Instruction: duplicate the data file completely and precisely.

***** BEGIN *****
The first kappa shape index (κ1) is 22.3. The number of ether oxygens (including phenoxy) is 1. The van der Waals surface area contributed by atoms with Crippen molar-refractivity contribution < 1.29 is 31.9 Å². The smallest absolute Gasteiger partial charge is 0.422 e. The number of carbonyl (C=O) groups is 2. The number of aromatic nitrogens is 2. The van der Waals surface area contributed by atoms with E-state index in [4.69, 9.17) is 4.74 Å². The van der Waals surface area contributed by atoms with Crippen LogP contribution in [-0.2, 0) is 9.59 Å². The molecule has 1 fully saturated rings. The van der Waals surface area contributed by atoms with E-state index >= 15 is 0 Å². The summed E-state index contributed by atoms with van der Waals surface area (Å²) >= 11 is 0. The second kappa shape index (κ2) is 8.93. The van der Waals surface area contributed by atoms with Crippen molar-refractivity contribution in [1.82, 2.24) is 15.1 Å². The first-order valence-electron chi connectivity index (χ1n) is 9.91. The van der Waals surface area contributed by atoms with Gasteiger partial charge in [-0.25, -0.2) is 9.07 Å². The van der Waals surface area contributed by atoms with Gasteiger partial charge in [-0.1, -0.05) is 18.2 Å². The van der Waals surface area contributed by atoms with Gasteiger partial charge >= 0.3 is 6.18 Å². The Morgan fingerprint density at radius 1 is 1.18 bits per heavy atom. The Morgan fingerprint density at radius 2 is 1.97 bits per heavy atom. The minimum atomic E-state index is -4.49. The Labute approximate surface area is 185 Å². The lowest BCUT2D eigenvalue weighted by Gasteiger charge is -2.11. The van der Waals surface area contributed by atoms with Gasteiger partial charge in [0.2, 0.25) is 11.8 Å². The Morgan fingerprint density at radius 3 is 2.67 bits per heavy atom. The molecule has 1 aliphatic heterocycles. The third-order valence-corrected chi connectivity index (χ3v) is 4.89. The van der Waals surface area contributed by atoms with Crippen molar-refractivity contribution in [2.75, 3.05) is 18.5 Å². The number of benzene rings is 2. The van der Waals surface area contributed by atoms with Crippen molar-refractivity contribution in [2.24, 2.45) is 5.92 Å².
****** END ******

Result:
The first kappa shape index (κ1) is 22.3. The number of ether oxygens (including phenoxy) is 1. The van der Waals surface area contributed by atoms with Crippen molar-refractivity contribution < 1.29 is 31.9 Å². The smallest absolute Gasteiger partial charge is 0.422 e. The number of carbonyl (C=O) groups is 2. The number of aromatic nitrogens is 2. The van der Waals surface area contributed by atoms with E-state index in [4.69, 9.17) is 4.74 Å². The van der Waals surface area contributed by atoms with Crippen LogP contribution in [-0.2, 0) is 9.59 Å². The molecule has 1 fully saturated rings. The van der Waals surface area contributed by atoms with E-state index >= 15 is 0 Å². The summed E-state index contributed by atoms with van der Waals surface area (Å²) >= 11 is 0. The second kappa shape index (κ2) is 8.93. The van der Waals surface area contributed by atoms with Crippen molar-refractivity contribution in [1.82, 2.24) is 15.1 Å². The first-order valence-electron chi connectivity index (χ1n) is 9.91. The van der Waals surface area contributed by atoms with Gasteiger partial charge in [-0.25, -0.2) is 9.07 Å². The van der Waals surface area contributed by atoms with Gasteiger partial charge in [-0.1, -0.05) is 18.2 Å². The van der Waals surface area contributed by atoms with Gasteiger partial charge >= 0.3 is 6.18 Å². The Morgan fingerprint density at radius 1 is 1.18 bits per heavy atom. The Morgan fingerprint density at radius 2 is 1.97 bits per heavy atom. The minimum atomic E-state index is -4.49. The Labute approximate surface area is 185 Å². The lowest BCUT2D eigenvalue weighted by Gasteiger charge is -2.11. The van der Waals surface area contributed by atoms with Gasteiger partial charge in [0.2, 0.25) is 11.8 Å². The Morgan fingerprint density at radius 3 is 2.67 bits per heavy atom. The molecule has 1 aliphatic heterocycles. The third-order valence-corrected chi connectivity index (χ3v) is 4.89. The van der Waals surface area contributed by atoms with Crippen molar-refractivity contribution in [2.75, 3.05) is 18.5 Å². The number of benzene rings is 2. The van der Waals surface area contributed by atoms with Crippen molar-refractivity contribution in [2.24, 2.45) is 5.92 Å².